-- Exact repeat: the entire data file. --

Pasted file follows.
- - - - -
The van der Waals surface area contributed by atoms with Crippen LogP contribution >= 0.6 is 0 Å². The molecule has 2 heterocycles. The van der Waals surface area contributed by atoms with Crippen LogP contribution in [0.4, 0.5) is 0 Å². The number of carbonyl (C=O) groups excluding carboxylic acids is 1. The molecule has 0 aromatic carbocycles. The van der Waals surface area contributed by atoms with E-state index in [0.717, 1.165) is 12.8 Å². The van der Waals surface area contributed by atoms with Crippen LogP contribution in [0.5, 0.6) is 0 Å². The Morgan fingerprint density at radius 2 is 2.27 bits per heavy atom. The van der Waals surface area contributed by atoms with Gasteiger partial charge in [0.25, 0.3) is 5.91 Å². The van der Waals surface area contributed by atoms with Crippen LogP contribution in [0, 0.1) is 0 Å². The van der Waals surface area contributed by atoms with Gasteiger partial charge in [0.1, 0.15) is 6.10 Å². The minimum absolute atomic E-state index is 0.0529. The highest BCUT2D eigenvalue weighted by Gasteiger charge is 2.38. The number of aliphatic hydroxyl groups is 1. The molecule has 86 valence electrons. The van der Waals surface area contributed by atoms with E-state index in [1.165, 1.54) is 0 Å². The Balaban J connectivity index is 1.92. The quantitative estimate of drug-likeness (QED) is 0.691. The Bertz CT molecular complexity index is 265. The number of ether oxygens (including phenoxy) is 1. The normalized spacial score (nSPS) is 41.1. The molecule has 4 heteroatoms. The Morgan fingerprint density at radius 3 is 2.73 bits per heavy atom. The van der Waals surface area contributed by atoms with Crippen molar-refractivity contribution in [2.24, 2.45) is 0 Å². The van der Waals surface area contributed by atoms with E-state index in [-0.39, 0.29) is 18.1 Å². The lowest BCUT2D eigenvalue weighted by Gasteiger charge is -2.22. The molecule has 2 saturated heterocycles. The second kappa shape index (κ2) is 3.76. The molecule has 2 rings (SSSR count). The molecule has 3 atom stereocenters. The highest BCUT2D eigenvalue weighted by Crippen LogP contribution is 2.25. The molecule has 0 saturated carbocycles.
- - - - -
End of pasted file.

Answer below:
The van der Waals surface area contributed by atoms with Crippen LogP contribution >= 0.6 is 0 Å². The molecule has 2 heterocycles. The van der Waals surface area contributed by atoms with Crippen LogP contribution in [0.4, 0.5) is 0 Å². The number of carbonyl (C=O) groups excluding carboxylic acids is 1. The molecule has 0 aromatic carbocycles. The van der Waals surface area contributed by atoms with E-state index in [0.717, 1.165) is 12.8 Å². The van der Waals surface area contributed by atoms with Crippen LogP contribution in [0.5, 0.6) is 0 Å². The Morgan fingerprint density at radius 2 is 2.27 bits per heavy atom. The van der Waals surface area contributed by atoms with Gasteiger partial charge in [0.25, 0.3) is 5.91 Å². The van der Waals surface area contributed by atoms with Crippen LogP contribution in [0, 0.1) is 0 Å². The van der Waals surface area contributed by atoms with Gasteiger partial charge in [0.1, 0.15) is 6.10 Å². The minimum absolute atomic E-state index is 0.0529. The highest BCUT2D eigenvalue weighted by Gasteiger charge is 2.38. The number of aliphatic hydroxyl groups is 1. The molecule has 86 valence electrons. The van der Waals surface area contributed by atoms with E-state index in [1.165, 1.54) is 0 Å². The Balaban J connectivity index is 1.92. The quantitative estimate of drug-likeness (QED) is 0.691. The Bertz CT molecular complexity index is 265. The number of ether oxygens (including phenoxy) is 1. The normalized spacial score (nSPS) is 41.1. The molecule has 4 heteroatoms. The Morgan fingerprint density at radius 3 is 2.73 bits per heavy atom. The van der Waals surface area contributed by atoms with Crippen molar-refractivity contribution in [2.24, 2.45) is 0 Å². The van der Waals surface area contributed by atoms with E-state index in [-0.39, 0.29) is 18.1 Å². The lowest BCUT2D eigenvalue weighted by Gasteiger charge is -2.22. The molecule has 2 saturated heterocycles. The second kappa shape index (κ2) is 3.76. The molecule has 2 rings (SSSR count). The molecule has 3 atom stereocenters. The highest BCUT2D eigenvalue weighted by Crippen LogP contribution is 2.25. The molecule has 0 saturated carbocycles.